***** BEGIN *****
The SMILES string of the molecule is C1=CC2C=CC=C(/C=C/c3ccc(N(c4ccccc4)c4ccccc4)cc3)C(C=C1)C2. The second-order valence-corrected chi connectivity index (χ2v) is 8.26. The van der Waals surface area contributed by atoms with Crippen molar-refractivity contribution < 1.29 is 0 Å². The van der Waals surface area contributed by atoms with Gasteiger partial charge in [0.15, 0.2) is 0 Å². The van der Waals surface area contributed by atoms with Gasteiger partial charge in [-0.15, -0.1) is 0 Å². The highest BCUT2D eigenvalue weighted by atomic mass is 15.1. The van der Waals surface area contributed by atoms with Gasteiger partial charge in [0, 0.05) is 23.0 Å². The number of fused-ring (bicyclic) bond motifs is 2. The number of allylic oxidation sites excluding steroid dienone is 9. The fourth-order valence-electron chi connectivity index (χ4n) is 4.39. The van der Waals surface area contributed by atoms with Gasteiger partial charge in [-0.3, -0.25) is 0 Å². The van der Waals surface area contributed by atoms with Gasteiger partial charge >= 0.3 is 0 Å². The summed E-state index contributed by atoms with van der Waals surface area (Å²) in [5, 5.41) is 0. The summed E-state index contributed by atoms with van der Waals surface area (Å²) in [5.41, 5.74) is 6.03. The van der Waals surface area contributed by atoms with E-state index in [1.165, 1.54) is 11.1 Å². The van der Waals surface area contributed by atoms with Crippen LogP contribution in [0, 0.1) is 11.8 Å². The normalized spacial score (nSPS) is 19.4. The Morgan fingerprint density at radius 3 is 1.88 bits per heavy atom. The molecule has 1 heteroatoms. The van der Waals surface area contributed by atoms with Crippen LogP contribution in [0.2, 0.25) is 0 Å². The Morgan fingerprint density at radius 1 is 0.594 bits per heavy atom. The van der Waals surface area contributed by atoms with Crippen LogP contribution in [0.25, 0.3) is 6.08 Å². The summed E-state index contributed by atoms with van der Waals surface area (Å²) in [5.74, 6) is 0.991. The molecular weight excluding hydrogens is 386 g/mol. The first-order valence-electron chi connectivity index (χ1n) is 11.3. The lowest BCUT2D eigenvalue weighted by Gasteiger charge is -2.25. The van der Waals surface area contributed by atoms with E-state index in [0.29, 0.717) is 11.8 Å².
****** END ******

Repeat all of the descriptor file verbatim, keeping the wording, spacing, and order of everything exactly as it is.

The SMILES string of the molecule is C1=CC2C=CC=C(/C=C/c3ccc(N(c4ccccc4)c4ccccc4)cc3)C(C=C1)C2. The second-order valence-corrected chi connectivity index (χ2v) is 8.26. The van der Waals surface area contributed by atoms with Crippen molar-refractivity contribution < 1.29 is 0 Å². The van der Waals surface area contributed by atoms with Gasteiger partial charge in [0.15, 0.2) is 0 Å². The van der Waals surface area contributed by atoms with Gasteiger partial charge in [-0.15, -0.1) is 0 Å². The highest BCUT2D eigenvalue weighted by atomic mass is 15.1. The van der Waals surface area contributed by atoms with Gasteiger partial charge in [0, 0.05) is 23.0 Å². The number of fused-ring (bicyclic) bond motifs is 2. The number of allylic oxidation sites excluding steroid dienone is 9. The fourth-order valence-electron chi connectivity index (χ4n) is 4.39. The van der Waals surface area contributed by atoms with Gasteiger partial charge in [-0.3, -0.25) is 0 Å². The van der Waals surface area contributed by atoms with Gasteiger partial charge >= 0.3 is 0 Å². The summed E-state index contributed by atoms with van der Waals surface area (Å²) in [5, 5.41) is 0. The summed E-state index contributed by atoms with van der Waals surface area (Å²) in [5.41, 5.74) is 6.03. The van der Waals surface area contributed by atoms with E-state index in [1.165, 1.54) is 11.1 Å². The van der Waals surface area contributed by atoms with Crippen LogP contribution in [0, 0.1) is 11.8 Å². The normalized spacial score (nSPS) is 19.4. The Morgan fingerprint density at radius 3 is 1.88 bits per heavy atom. The molecule has 1 heteroatoms. The van der Waals surface area contributed by atoms with Crippen LogP contribution in [0.2, 0.25) is 0 Å². The Morgan fingerprint density at radius 1 is 0.594 bits per heavy atom. The van der Waals surface area contributed by atoms with Crippen LogP contribution in [0.25, 0.3) is 6.08 Å². The summed E-state index contributed by atoms with van der Waals surface area (Å²) in [5.74, 6) is 0.991. The molecular weight excluding hydrogens is 386 g/mol. The first-order valence-electron chi connectivity index (χ1n) is 11.3. The lowest BCUT2D eigenvalue weighted by Gasteiger charge is -2.25. The van der Waals surface area contributed by atoms with E-state index in [0.29, 0.717) is 11.8 Å².